Becoming Anna-Eva Bergman
13 June–24 November
“The route to art passes through nature and our attitude towards it”, wrote Anna-Eva Bergman (1909-1987) in 1950. At the time, she was reinventing herself as an artist. She had decided to settle in France, but still she carried with her memories of Norwegian nature.
The exhibition “Becoming Anna-Eva Bergman”, opening in June 2023 in the Light Hall, shows Bergman’s path to an entirely new painting idiom. Here you will find many of the artist’s most iconic depictions of rocks, mountains, the sea, moon, horizons and architecture.
The exhibition is a collaboration between the National Museum, the Foundation Hartung Bergman in Antibes, and the Musée d’Art Moderne de la Ville de Paris.
Ephemeral Matters. Documenting Fashion
27 September 2024–23 February 2025
Thix exhibition explores the meaning and power of fashion ephemera. Visitors will encounter an installation of selected printed fashion documents, such as letters, invitations and look books from unique private and public collections. What do these objects reveal and evoke about fashion?
The exhibition will be accompanied by a wide range of events including the annual Fashion Research Symposium, various workshops, talks and pop-ups.
The exhibition is produced in collaboration with guest curator Dr Marco Pecorari and based on his PhD dissertation; “Fashion Remains. The Epistemic Potential of Fashion Ephemera”.
Else Hagen. Between People
10 October 2024–26 January 2025
Else Hagen (1914–2010) made her debut as an artist in the years before the Second World War, and was responsible for a rich artistic production in the post-war period. She worked with painting, prints and site-specific artworks in public buildings.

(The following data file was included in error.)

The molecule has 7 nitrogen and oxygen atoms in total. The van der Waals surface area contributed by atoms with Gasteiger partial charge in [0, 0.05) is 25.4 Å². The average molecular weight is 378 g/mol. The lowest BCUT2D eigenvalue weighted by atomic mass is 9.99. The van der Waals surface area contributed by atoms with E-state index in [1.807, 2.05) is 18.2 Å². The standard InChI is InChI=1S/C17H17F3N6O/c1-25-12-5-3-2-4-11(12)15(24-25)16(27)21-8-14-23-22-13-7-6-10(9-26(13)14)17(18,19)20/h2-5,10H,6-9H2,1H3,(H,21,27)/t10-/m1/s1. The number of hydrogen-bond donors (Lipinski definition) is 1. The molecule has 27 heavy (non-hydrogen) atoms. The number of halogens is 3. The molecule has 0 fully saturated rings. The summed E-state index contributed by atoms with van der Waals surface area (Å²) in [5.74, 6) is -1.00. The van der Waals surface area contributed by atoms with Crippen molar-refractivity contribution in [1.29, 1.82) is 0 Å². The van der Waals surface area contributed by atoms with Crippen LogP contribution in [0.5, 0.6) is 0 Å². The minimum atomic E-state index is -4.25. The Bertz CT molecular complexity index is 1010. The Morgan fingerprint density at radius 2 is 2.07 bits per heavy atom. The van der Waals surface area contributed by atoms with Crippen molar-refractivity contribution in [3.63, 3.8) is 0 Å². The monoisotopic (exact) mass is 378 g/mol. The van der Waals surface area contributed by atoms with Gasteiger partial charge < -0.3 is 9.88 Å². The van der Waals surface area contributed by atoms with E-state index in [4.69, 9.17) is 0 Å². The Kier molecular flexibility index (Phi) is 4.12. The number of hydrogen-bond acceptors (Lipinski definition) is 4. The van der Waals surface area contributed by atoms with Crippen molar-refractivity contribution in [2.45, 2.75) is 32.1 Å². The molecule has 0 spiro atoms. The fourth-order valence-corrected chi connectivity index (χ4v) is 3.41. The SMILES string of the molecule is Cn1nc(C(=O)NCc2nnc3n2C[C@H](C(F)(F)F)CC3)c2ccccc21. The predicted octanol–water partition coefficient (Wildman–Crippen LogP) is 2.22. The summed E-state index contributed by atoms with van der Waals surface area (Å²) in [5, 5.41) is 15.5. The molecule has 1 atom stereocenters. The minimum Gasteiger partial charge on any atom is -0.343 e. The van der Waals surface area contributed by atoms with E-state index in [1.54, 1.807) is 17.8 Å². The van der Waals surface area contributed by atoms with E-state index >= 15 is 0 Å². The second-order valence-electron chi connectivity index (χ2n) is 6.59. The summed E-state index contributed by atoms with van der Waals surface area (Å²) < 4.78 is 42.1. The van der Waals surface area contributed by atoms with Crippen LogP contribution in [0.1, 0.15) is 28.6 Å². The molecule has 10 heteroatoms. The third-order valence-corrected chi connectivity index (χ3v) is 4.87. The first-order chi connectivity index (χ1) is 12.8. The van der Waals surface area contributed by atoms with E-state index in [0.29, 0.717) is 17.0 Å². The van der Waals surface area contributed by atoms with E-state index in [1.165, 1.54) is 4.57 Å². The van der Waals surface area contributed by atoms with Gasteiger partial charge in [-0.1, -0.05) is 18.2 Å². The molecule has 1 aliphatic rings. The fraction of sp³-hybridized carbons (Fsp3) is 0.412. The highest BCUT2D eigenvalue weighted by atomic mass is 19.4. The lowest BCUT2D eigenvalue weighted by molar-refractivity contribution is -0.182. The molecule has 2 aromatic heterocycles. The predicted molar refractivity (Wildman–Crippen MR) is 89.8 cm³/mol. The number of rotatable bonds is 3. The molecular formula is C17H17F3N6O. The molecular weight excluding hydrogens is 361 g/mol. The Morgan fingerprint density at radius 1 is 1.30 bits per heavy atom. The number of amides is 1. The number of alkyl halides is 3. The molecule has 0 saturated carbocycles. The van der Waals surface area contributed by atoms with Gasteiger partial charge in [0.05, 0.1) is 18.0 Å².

The human figure, female identity and interpersonal relationships are recurrent motives, but formulated in a modern, abstracted way. Was she a feminist before the second-wave feminism of the 1970s? Today, she is often referred to as the first female artist in Norway who was awarded and carried out large-scale public commissions, such as the sculptural work Society in the Norwegian parliament’s stairwell (1960–66).
The exhibition will cover Hagen's entire oeuvre, with an emphasis on paintings from the 1940s and 50s, her print production and a selection of her later sculptural works. In addition, through documentation, we will show some of her monumental public commissions.
Don´t Be Afraid. An Exhibition About Death
Death is something we all have in common, yet notions of what happens to us when we die could hardly be more varied. Throughout the ages we have invented rituals to help us understand, remember and grieve, and narratives about death and what it really means.
“Don’t Be Afraid” is an exhibition that explores a wealth of cultural manifestations relating to death. Urns, death masks, and memento mori are displayed alongside artworks that address collective reckonings with death, such as the Black Death and the AIDS pandemic. With surprising juxtapositions of art, design and architecture from the National Museum’s collection, the exhibition offers a sensory journey through the many ways death has been viewed in different eras and cultures.
A new frontier within emerging Nordic fashion is pushing the boundaries of conventions in fashion design. In the form of an installation, “Beyond Bodies” presents four Nordic fashion designers whose work sits at the crossroad of fashion, craft and art.
The exhibition is a collaboration between the National Museum and ALPHA - a Nordic platform for emerging fashion designers.
An exhibition with Frida Kahlo was previously scheduled for 2024, but has since been postponed. A new date for the exhibition has not been set.